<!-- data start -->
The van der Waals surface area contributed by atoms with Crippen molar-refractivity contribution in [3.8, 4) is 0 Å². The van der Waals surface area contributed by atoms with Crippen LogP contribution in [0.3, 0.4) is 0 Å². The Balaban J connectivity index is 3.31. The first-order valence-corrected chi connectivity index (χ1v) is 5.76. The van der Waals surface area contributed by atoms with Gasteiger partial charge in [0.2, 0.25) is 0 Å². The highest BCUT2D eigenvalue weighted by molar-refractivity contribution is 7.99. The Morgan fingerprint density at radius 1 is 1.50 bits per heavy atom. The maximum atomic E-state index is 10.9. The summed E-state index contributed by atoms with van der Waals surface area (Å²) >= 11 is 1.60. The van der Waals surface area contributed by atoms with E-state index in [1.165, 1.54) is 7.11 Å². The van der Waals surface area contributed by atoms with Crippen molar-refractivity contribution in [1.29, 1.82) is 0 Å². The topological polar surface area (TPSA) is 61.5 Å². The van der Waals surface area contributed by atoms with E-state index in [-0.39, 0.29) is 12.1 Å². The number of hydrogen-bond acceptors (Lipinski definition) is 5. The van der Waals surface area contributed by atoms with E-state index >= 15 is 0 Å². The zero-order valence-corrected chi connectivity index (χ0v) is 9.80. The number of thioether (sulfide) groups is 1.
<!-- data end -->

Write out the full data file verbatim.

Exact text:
The van der Waals surface area contributed by atoms with Crippen molar-refractivity contribution in [3.8, 4) is 0 Å². The van der Waals surface area contributed by atoms with Crippen LogP contribution in [0.3, 0.4) is 0 Å². The Balaban J connectivity index is 3.31. The first-order valence-corrected chi connectivity index (χ1v) is 5.76. The van der Waals surface area contributed by atoms with Gasteiger partial charge in [0.2, 0.25) is 0 Å². The highest BCUT2D eigenvalue weighted by molar-refractivity contribution is 7.99. The Morgan fingerprint density at radius 1 is 1.50 bits per heavy atom. The maximum atomic E-state index is 10.9. The summed E-state index contributed by atoms with van der Waals surface area (Å²) >= 11 is 1.60. The van der Waals surface area contributed by atoms with E-state index in [1.165, 1.54) is 7.11 Å². The van der Waals surface area contributed by atoms with Crippen molar-refractivity contribution in [1.29, 1.82) is 0 Å². The topological polar surface area (TPSA) is 61.5 Å². The van der Waals surface area contributed by atoms with E-state index in [-0.39, 0.29) is 12.1 Å². The number of hydrogen-bond acceptors (Lipinski definition) is 5. The van der Waals surface area contributed by atoms with E-state index >= 15 is 0 Å². The zero-order valence-corrected chi connectivity index (χ0v) is 9.80. The number of thioether (sulfide) groups is 1.